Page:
in particular cases, the repugnance of the law to dissolve the obligations of matrimonial cohabitation may operate with great severity upon individuals, yet it must be carefully remembered that the general happiness of the married life is secured by its indissolubility. When people understand that they must live together, except for a very few reasons known to the law, they learn to soften, by mutual accommodation, that yoke which they know they cannot shake off: they become good husbands and good wives from the necessity of remaining husbands and wives-for necessity is a powerful master in teaching the duties which it imposes. If it were once understood that, upon mutual disgust, married persons might be legally separated, many couples who now pass through the world with mutual comfort, with attention to their common offspring, and to the moral order of civil society, might have been at this moment living in a state of mutual unkindness-in a state of estrangement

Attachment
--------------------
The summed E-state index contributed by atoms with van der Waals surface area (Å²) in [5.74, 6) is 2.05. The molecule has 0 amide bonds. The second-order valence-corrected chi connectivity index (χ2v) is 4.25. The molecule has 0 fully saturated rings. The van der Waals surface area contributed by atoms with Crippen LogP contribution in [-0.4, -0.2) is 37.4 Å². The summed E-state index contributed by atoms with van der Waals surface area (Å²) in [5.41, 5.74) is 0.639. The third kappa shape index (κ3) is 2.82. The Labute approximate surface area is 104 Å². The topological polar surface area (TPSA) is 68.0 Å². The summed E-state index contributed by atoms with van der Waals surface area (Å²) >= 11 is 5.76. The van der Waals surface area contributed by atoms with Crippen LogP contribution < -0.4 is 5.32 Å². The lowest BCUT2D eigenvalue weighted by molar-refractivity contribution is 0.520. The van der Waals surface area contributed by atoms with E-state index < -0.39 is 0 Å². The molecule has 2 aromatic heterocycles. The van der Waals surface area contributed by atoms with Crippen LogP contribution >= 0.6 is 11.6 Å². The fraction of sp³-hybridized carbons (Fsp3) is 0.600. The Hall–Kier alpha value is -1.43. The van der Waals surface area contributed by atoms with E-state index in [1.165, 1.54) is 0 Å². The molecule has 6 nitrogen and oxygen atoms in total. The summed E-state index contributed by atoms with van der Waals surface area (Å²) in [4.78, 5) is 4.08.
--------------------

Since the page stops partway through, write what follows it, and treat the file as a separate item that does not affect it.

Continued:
*1 Haggard, 35.